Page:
- Quicklaunch buttons on left side of taskbar - Internet Explorer, Desktop (useful when
applications are open)
- Windows Task Manager -
Start>Control Panel. This permits access to a variety of functions of computer;
some of these functions may not be available for particular categories of users
- Display Properties > Start>Control Panel>Display Properties. There
are 5 tabs here:
- Themes - Windows Classic, Windows XP - depending on whether Windows
Classic or Windows XP is chosen, the choices you see in Control Panel
will differ; I am presenting it the way things look in Windows Classic
-- switch to Windows XP and see how the alternatives change
- Desktop - can set background for desktop
- Screen Saver - can set what appears if your computer is inactive for
a specified amount of time
- Appearance - can set appearance of text boxes, buttons, etc.
- Settings - you can change the resolution of the monitor (e.g. 800x600,
1024x768, 1152x864, 1280x720, 1280x960, 1280x1024)
- Add or Remove Programs - This is where you should go to remove a program
from your computer rather than trying to delete the files and folders in Windows
Explorer since files elsewhere on your computer may have been changed by the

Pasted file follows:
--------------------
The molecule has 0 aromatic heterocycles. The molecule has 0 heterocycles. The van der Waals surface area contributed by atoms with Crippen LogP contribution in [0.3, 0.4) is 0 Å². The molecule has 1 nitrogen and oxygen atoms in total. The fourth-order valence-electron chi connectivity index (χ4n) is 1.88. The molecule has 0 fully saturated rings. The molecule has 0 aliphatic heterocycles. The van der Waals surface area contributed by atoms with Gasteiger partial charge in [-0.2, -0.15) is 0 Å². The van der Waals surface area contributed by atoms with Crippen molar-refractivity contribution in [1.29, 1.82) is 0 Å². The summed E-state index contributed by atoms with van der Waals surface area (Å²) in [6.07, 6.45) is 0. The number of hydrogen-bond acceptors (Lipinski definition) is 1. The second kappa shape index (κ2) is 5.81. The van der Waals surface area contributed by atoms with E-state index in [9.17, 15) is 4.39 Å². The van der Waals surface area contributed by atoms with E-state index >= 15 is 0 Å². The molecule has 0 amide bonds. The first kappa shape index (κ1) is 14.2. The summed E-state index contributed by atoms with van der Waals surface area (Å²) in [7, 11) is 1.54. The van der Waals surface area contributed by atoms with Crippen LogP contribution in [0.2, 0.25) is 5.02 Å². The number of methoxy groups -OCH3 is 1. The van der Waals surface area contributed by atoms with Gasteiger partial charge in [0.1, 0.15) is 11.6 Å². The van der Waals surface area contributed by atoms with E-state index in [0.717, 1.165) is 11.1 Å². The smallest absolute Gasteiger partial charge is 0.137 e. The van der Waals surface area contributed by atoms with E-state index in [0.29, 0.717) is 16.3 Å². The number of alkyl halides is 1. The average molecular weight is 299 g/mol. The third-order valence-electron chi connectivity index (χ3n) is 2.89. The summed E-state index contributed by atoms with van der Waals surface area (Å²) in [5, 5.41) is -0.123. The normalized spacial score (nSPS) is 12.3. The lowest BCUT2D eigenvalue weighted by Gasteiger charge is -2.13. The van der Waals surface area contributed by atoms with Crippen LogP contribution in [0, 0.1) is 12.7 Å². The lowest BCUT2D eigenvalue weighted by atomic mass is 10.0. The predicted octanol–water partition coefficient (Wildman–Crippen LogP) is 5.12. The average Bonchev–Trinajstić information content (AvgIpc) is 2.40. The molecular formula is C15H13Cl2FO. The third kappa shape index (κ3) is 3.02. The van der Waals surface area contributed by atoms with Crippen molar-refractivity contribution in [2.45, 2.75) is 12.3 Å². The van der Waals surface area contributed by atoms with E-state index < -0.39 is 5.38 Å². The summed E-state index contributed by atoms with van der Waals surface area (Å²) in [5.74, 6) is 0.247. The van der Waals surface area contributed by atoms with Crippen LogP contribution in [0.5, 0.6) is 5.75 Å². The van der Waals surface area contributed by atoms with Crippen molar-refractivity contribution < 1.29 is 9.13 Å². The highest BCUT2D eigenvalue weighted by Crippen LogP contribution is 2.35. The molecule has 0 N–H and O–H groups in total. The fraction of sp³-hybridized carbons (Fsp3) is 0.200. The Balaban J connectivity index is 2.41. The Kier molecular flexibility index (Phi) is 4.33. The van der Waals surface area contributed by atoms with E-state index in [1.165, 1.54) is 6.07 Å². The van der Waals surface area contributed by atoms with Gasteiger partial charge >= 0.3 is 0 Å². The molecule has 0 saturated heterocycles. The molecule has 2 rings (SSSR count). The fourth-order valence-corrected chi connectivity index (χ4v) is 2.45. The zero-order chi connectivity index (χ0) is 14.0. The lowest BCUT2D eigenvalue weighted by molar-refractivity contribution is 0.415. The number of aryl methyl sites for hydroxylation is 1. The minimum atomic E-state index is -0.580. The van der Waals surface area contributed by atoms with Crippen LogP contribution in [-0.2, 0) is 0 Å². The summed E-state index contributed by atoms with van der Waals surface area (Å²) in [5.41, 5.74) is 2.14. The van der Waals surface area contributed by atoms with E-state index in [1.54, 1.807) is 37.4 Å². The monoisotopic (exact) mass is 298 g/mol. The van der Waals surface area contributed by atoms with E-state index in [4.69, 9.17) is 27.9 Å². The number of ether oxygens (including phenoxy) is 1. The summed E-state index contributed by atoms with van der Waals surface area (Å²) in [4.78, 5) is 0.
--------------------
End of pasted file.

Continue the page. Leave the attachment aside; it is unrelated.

presence of the program. This is also where you go to Add (or remove) Windows
Components. For example, IIS is a part of Windows XP Professional but not
of Windows XP Home, however, even in Windows XP Professional, it is not installed
by default, so one must use the Add (or remove) Windows Components feature
to install it.
- Folder Options
- View - Hide extensions for known file types -- I recommend unchecking
this box so that extensions are shown - can help protect against viruses
(one can see the true extension rather than thinking it is something else
through use of two periods in the file name), useful when creating links
in web pages (is the file you are linking to .htm or .html). The disadvantage of showing extensions is that you then need to type the extension when renaming the file.